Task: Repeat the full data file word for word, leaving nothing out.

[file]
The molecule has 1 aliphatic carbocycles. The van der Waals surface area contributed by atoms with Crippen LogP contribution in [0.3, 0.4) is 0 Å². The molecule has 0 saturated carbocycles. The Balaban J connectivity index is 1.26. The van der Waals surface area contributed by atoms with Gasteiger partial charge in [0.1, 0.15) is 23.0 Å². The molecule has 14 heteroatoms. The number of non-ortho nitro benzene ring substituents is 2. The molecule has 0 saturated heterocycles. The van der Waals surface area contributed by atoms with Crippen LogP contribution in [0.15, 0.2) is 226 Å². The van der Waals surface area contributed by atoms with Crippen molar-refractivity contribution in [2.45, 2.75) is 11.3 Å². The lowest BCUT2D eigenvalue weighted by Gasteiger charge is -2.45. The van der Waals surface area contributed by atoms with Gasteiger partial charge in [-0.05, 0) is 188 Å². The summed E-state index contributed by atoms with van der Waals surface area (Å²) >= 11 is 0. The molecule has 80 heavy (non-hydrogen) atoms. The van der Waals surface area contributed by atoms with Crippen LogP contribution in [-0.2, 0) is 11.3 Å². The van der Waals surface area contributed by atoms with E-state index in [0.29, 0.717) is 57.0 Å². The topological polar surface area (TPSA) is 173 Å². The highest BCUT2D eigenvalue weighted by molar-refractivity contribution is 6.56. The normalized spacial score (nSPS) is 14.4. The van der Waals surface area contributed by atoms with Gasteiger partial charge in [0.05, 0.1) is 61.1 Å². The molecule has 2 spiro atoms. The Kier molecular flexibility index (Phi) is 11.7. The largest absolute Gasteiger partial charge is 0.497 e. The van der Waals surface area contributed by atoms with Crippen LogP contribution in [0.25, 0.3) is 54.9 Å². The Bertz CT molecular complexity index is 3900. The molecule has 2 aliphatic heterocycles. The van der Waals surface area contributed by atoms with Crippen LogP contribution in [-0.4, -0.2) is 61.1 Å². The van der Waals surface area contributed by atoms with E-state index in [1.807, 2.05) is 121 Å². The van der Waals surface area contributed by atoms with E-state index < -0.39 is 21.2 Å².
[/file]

The molecule has 1 aliphatic carbocycles. The van der Waals surface area contributed by atoms with Crippen LogP contribution in [0.3, 0.4) is 0 Å². The molecule has 0 saturated carbocycles. The Balaban J connectivity index is 1.26. The van der Waals surface area contributed by atoms with Gasteiger partial charge in [0.1, 0.15) is 23.0 Å². The molecule has 14 heteroatoms. The number of non-ortho nitro benzene ring substituents is 2. The molecule has 0 saturated heterocycles. The van der Waals surface area contributed by atoms with Crippen LogP contribution in [0.15, 0.2) is 226 Å². The van der Waals surface area contributed by atoms with Crippen molar-refractivity contribution in [2.45, 2.75) is 11.3 Å². The lowest BCUT2D eigenvalue weighted by Gasteiger charge is -2.45. The van der Waals surface area contributed by atoms with Gasteiger partial charge in [-0.05, 0) is 188 Å². The summed E-state index contributed by atoms with van der Waals surface area (Å²) >= 11 is 0. The molecule has 80 heavy (non-hydrogen) atoms. The van der Waals surface area contributed by atoms with Crippen LogP contribution in [-0.2, 0) is 11.3 Å². The van der Waals surface area contributed by atoms with E-state index in [0.29, 0.717) is 57.0 Å². The topological polar surface area (TPSA) is 173 Å². The highest BCUT2D eigenvalue weighted by molar-refractivity contribution is 6.56. The normalized spacial score (nSPS) is 14.4. The van der Waals surface area contributed by atoms with Gasteiger partial charge in [0.05, 0.1) is 61.1 Å². The molecule has 2 spiro atoms. The Kier molecular flexibility index (Phi) is 11.7. The largest absolute Gasteiger partial charge is 0.497 e. The van der Waals surface area contributed by atoms with Crippen LogP contribution in [0.25, 0.3) is 54.9 Å². The Bertz CT molecular complexity index is 3900. The molecule has 2 aliphatic heterocycles. The van der Waals surface area contributed by atoms with Crippen LogP contribution in [-0.4, -0.2) is 61.1 Å². The van der Waals surface area contributed by atoms with E-state index in [1.807, 2.05) is 121 Å². The van der Waals surface area contributed by atoms with E-state index < -0.39 is 21.2 Å².